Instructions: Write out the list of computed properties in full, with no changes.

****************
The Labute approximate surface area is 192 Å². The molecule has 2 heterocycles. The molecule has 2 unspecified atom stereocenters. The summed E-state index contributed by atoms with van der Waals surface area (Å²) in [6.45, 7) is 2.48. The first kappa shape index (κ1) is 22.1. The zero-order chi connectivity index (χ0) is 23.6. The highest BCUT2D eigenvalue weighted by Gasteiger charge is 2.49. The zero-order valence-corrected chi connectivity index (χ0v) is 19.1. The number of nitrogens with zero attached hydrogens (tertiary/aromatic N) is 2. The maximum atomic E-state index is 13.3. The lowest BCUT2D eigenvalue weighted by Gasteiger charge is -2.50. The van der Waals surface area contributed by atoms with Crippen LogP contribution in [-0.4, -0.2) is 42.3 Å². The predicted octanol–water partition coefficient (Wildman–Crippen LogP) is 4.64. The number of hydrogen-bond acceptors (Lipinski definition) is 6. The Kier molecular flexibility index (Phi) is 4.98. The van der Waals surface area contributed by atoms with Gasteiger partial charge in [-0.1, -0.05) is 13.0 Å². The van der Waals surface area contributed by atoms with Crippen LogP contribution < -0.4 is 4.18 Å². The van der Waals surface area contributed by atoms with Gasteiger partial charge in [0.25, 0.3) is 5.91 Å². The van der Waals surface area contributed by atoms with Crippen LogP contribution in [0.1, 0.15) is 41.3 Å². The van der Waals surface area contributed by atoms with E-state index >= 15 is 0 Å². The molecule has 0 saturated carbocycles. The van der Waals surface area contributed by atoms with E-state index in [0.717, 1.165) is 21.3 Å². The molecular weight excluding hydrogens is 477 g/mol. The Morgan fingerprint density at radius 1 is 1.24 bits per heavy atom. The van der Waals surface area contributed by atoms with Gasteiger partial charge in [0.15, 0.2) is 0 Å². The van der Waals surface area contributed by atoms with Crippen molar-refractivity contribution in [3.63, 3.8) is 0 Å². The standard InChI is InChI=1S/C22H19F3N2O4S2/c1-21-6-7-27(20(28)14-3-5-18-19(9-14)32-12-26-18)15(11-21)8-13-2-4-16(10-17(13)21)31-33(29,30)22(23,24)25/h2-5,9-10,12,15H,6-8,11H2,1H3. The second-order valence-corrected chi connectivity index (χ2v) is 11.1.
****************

The Labute approximate surface area is 192 Å². The molecule has 2 heterocycles. The molecule has 2 unspecified atom stereocenters. The summed E-state index contributed by atoms with van der Waals surface area (Å²) in [6.45, 7) is 2.48. The first kappa shape index (κ1) is 22.1. The zero-order chi connectivity index (χ0) is 23.6. The highest BCUT2D eigenvalue weighted by Gasteiger charge is 2.49. The zero-order valence-corrected chi connectivity index (χ0v) is 19.1. The number of nitrogens with zero attached hydrogens (tertiary/aromatic N) is 2. The maximum atomic E-state index is 13.3. The lowest BCUT2D eigenvalue weighted by Gasteiger charge is -2.50. The van der Waals surface area contributed by atoms with Crippen LogP contribution in [-0.4, -0.2) is 42.3 Å². The predicted octanol–water partition coefficient (Wildman–Crippen LogP) is 4.64. The number of hydrogen-bond acceptors (Lipinski definition) is 6. The Kier molecular flexibility index (Phi) is 4.98. The van der Waals surface area contributed by atoms with Gasteiger partial charge in [-0.1, -0.05) is 13.0 Å². The van der Waals surface area contributed by atoms with Crippen LogP contribution < -0.4 is 4.18 Å². The van der Waals surface area contributed by atoms with Gasteiger partial charge in [0.25, 0.3) is 5.91 Å². The van der Waals surface area contributed by atoms with Crippen LogP contribution in [0.1, 0.15) is 41.3 Å². The van der Waals surface area contributed by atoms with E-state index >= 15 is 0 Å². The molecule has 0 saturated carbocycles. The van der Waals surface area contributed by atoms with E-state index in [0.717, 1.165) is 21.3 Å². The molecular weight excluding hydrogens is 477 g/mol. The Morgan fingerprint density at radius 1 is 1.24 bits per heavy atom. The van der Waals surface area contributed by atoms with Gasteiger partial charge in [0.15, 0.2) is 0 Å². The van der Waals surface area contributed by atoms with Crippen molar-refractivity contribution in [3.63, 3.8) is 0 Å². The standard InChI is InChI=1S/C22H19F3N2O4S2/c1-21-6-7-27(20(28)14-3-5-18-19(9-14)32-12-26-18)15(11-21)8-13-2-4-16(10-17(13)21)31-33(29,30)22(23,24)25/h2-5,9-10,12,15H,6-8,11H2,1H3. The second-order valence-corrected chi connectivity index (χ2v) is 11.1.